Cafe International blends culture, brews conversationBy Mitch Folcik • April 4, 2011 • Category: Uncategorized
The UW-Platteville Writing Center invites domestic and foreign students, faculty and staff to Cafe International, held from 11:30 a.m. to 12:30 p.m. Fridays in the Oasis Room on the third floor of Brigham Hall. New to UW-P this semester, the informal discussion group gives non-native speakers a chance to ask questions about U.S. culture and language and all comers a chance to participate in a casual and informative cultural exchange.
Writing and Tutoring Resources Director Evelyn Martens, Writing Center Coordinator Russ Brickey and University Tutoring Resources Graduate Assistant Reza Bahar plan a short presentation each week to help kick-start the dialogue.
“We don’t want it to be like a classroom environment,” Bahar said. “We want to ask questions about universal issues and encourage people to talk about their experiences.”
“We want [attendees] to learn a little bit about culture, a little bit about language,” Brickey added.
At the first meeting Feb. 25, the group talked about the culture of coffee, which led to a discussion of tea and its customs around the world the following week.
“One student brought in charms and totems and explained how each related to the customs of different teas in her country,” Martens said. “It was interesting to see how different types of teas served different purposes within that culture.”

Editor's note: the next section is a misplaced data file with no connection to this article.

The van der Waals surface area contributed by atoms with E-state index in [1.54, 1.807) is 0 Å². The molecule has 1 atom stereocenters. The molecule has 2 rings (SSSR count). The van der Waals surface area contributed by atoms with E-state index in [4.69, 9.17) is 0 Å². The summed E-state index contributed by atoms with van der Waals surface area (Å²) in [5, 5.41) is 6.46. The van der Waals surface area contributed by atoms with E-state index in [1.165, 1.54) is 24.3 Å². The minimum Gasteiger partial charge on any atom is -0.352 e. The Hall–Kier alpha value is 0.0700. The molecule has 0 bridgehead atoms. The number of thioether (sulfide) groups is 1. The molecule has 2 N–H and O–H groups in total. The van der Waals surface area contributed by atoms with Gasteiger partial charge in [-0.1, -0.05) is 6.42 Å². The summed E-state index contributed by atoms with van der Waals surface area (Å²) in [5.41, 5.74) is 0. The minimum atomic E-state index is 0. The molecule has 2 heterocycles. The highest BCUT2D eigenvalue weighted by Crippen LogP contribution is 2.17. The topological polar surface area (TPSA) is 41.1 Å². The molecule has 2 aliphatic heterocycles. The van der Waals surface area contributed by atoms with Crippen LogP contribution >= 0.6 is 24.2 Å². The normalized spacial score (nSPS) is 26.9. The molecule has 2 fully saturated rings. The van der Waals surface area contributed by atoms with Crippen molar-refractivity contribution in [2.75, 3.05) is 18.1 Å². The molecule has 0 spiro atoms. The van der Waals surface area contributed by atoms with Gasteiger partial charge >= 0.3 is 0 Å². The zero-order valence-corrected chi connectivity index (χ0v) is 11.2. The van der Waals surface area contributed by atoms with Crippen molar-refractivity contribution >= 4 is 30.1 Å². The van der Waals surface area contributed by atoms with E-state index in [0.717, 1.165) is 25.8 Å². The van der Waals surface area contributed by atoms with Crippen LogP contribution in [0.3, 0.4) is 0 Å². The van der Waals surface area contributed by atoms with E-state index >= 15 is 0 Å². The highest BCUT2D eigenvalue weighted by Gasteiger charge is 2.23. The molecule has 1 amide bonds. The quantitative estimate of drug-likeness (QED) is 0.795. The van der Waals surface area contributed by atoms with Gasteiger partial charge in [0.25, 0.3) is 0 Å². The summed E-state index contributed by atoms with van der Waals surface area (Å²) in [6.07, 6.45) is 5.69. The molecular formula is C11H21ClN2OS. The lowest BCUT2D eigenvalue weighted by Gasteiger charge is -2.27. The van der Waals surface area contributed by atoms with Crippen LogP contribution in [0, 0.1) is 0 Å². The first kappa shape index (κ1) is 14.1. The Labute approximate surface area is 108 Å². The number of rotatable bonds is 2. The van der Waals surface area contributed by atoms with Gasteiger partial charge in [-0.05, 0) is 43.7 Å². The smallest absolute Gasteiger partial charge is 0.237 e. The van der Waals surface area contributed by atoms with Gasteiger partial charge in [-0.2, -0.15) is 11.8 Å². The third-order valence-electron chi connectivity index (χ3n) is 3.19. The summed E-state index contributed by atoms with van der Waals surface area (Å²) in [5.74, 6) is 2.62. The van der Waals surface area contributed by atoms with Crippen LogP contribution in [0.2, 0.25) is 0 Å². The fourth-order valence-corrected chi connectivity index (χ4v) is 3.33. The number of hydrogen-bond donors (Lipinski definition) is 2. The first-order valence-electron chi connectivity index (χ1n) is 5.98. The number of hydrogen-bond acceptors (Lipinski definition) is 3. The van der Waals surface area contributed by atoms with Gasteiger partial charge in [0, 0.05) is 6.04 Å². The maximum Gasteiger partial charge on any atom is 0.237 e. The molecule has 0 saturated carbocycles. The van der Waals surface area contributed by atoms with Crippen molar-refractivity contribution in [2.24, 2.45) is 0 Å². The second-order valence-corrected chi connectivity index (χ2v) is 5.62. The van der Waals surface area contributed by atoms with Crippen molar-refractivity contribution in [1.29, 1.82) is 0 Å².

At the third meeting March 11, English education major Leslie Yang shared verses of traditional Chinese poetry, some of which she sang for the group. When the group met again after Spring Break on March 24, Yang and UW-P alumna Bharathi Konduru talked about the similarities and differences in health and education systems, population growth, and social structures between their native countries, China and India. Bahar closed the gathering with a presentation on Norouz, the traditional Iranian New Year.
Martens, Brickey and Bahar hope involvement in Cafe International continues to rise.
“The broader, the better,” Brickey said. “China, Germany, Jordan, Korea, the Netherlands—we know there are people on campus from all over the world, and we would like to see more U.S. students come.”
“The more diverse the group, the more we’ll learn about life outside of our own experiences,” Martens added.
A discussion of American film is planned for Friday, April 8, with English professor Laura Beadling set to give a short presentation.
Brickey said the group is open to any students, faculty or staff interested in sharing.
For more information, or to suggest an idea you would like to share with Cafe International, e-mail Martens at firstname.lastname@example.org, Brickey at email@example.com or Bahar at firstname.lastname@example.org, or drop by Brigham Hall any Friday between 11:30 a.m. and 12:30 p.m.
“You’ll never meet a more welcoming group of people,” Brickey said.